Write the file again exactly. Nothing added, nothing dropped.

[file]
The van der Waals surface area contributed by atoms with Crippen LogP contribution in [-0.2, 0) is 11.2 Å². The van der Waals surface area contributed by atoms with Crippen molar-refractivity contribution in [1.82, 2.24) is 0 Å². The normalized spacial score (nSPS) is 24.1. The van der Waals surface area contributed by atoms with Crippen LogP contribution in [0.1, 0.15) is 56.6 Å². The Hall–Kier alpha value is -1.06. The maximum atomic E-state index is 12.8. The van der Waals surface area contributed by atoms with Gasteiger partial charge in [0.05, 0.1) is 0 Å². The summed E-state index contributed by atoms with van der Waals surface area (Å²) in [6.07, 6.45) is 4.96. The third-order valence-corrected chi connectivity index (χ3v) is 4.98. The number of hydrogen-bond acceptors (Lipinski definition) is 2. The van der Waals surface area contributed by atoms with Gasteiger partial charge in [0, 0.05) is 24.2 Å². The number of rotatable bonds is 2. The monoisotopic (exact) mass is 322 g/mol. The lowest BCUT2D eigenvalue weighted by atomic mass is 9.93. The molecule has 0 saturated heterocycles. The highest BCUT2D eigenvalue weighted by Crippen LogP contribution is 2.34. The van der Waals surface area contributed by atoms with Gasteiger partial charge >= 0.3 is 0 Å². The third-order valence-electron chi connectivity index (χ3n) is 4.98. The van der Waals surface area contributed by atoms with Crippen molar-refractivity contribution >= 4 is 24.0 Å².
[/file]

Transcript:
The van der Waals surface area contributed by atoms with Crippen LogP contribution in [-0.2, 0) is 11.2 Å². The van der Waals surface area contributed by atoms with Crippen molar-refractivity contribution in [1.82, 2.24) is 0 Å². The normalized spacial score (nSPS) is 24.1. The van der Waals surface area contributed by atoms with Crippen LogP contribution in [0.1, 0.15) is 56.6 Å². The Hall–Kier alpha value is -1.06. The maximum atomic E-state index is 12.8. The van der Waals surface area contributed by atoms with Gasteiger partial charge in [0.05, 0.1) is 0 Å². The summed E-state index contributed by atoms with van der Waals surface area (Å²) in [6.07, 6.45) is 4.96. The third-order valence-corrected chi connectivity index (χ3v) is 4.98. The number of hydrogen-bond acceptors (Lipinski definition) is 2. The van der Waals surface area contributed by atoms with Gasteiger partial charge in [0, 0.05) is 24.2 Å². The number of rotatable bonds is 2. The monoisotopic (exact) mass is 322 g/mol. The lowest BCUT2D eigenvalue weighted by atomic mass is 9.93. The molecule has 0 saturated heterocycles. The highest BCUT2D eigenvalue weighted by Crippen LogP contribution is 2.34. The van der Waals surface area contributed by atoms with Gasteiger partial charge >= 0.3 is 0 Å². The third-order valence-electron chi connectivity index (χ3n) is 4.98. The van der Waals surface area contributed by atoms with Crippen molar-refractivity contribution >= 4 is 24.0 Å².